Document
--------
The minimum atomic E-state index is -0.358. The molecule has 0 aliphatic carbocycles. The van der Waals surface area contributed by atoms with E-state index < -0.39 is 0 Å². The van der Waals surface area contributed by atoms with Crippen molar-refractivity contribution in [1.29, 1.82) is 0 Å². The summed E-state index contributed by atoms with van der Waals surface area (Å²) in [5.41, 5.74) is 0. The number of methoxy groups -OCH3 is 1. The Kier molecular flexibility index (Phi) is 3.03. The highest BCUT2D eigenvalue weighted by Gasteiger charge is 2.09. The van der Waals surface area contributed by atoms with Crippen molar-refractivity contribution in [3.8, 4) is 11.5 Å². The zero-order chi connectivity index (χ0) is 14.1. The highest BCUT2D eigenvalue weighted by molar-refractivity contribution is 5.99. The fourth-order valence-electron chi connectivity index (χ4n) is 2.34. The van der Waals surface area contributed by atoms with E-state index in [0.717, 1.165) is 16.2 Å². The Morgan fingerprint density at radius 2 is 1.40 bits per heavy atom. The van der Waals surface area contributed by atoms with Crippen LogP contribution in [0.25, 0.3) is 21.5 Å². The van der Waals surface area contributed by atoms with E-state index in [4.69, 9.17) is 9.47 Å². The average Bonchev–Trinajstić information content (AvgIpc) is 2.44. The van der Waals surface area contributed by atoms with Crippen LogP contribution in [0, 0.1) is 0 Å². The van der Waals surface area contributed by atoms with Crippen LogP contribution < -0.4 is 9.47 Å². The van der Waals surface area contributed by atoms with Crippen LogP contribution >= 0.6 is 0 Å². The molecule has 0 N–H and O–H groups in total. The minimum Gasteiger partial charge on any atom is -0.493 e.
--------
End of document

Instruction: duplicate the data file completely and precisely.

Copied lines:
The minimum atomic E-state index is -0.358. The molecule has 0 aliphatic carbocycles. The van der Waals surface area contributed by atoms with E-state index < -0.39 is 0 Å². The van der Waals surface area contributed by atoms with Crippen molar-refractivity contribution in [1.29, 1.82) is 0 Å². The summed E-state index contributed by atoms with van der Waals surface area (Å²) in [5.41, 5.74) is 0. The number of methoxy groups -OCH3 is 1. The Kier molecular flexibility index (Phi) is 3.03. The highest BCUT2D eigenvalue weighted by Gasteiger charge is 2.09. The van der Waals surface area contributed by atoms with Crippen molar-refractivity contribution in [3.8, 4) is 11.5 Å². The zero-order chi connectivity index (χ0) is 14.1. The highest BCUT2D eigenvalue weighted by molar-refractivity contribution is 5.99. The fourth-order valence-electron chi connectivity index (χ4n) is 2.34. The van der Waals surface area contributed by atoms with E-state index in [0.717, 1.165) is 16.2 Å². The Morgan fingerprint density at radius 2 is 1.40 bits per heavy atom. The van der Waals surface area contributed by atoms with Crippen LogP contribution in [0.25, 0.3) is 21.5 Å². The van der Waals surface area contributed by atoms with E-state index in [4.69, 9.17) is 9.47 Å². The average Bonchev–Trinajstić information content (AvgIpc) is 2.44. The van der Waals surface area contributed by atoms with Crippen LogP contribution in [0, 0.1) is 0 Å². The van der Waals surface area contributed by atoms with Crippen LogP contribution < -0.4 is 9.47 Å². The van der Waals surface area contributed by atoms with Crippen LogP contribution >= 0.6 is 0 Å². The molecule has 0 N–H and O–H groups in total. The minimum Gasteiger partial charge on any atom is -0.493 e.